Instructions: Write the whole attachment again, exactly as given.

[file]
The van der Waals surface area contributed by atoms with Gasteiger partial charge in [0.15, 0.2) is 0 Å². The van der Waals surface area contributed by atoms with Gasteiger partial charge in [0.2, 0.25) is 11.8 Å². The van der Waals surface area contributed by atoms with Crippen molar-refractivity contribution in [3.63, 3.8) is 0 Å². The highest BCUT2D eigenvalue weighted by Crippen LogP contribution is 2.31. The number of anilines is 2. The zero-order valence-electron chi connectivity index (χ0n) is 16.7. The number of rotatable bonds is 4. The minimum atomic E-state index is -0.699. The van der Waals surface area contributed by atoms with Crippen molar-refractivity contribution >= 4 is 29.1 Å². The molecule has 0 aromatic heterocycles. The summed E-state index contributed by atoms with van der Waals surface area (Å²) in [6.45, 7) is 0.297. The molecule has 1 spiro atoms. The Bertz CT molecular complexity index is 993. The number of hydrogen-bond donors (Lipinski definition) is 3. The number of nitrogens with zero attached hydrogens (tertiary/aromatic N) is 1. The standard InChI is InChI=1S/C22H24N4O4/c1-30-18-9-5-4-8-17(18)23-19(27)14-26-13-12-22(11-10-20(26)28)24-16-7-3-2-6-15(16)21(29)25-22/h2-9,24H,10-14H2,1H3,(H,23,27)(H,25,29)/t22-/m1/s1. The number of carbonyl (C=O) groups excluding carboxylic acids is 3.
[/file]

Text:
The van der Waals surface area contributed by atoms with Gasteiger partial charge in [0.15, 0.2) is 0 Å². The van der Waals surface area contributed by atoms with Gasteiger partial charge in [0.2, 0.25) is 11.8 Å². The van der Waals surface area contributed by atoms with Crippen molar-refractivity contribution in [3.63, 3.8) is 0 Å². The highest BCUT2D eigenvalue weighted by Crippen LogP contribution is 2.31. The number of anilines is 2. The zero-order valence-electron chi connectivity index (χ0n) is 16.7. The number of rotatable bonds is 4. The minimum atomic E-state index is -0.699. The van der Waals surface area contributed by atoms with Crippen molar-refractivity contribution >= 4 is 29.1 Å². The molecule has 0 aromatic heterocycles. The summed E-state index contributed by atoms with van der Waals surface area (Å²) in [6.45, 7) is 0.297. The molecule has 1 spiro atoms. The Bertz CT molecular complexity index is 993. The number of hydrogen-bond donors (Lipinski definition) is 3. The number of nitrogens with zero attached hydrogens (tertiary/aromatic N) is 1. The standard InChI is InChI=1S/C22H24N4O4/c1-30-18-9-5-4-8-17(18)23-19(27)14-26-13-12-22(11-10-20(26)28)24-16-7-3-2-6-15(16)21(29)25-22/h2-9,24H,10-14H2,1H3,(H,23,27)(H,25,29)/t22-/m1/s1. The number of carbonyl (C=O) groups excluding carboxylic acids is 3.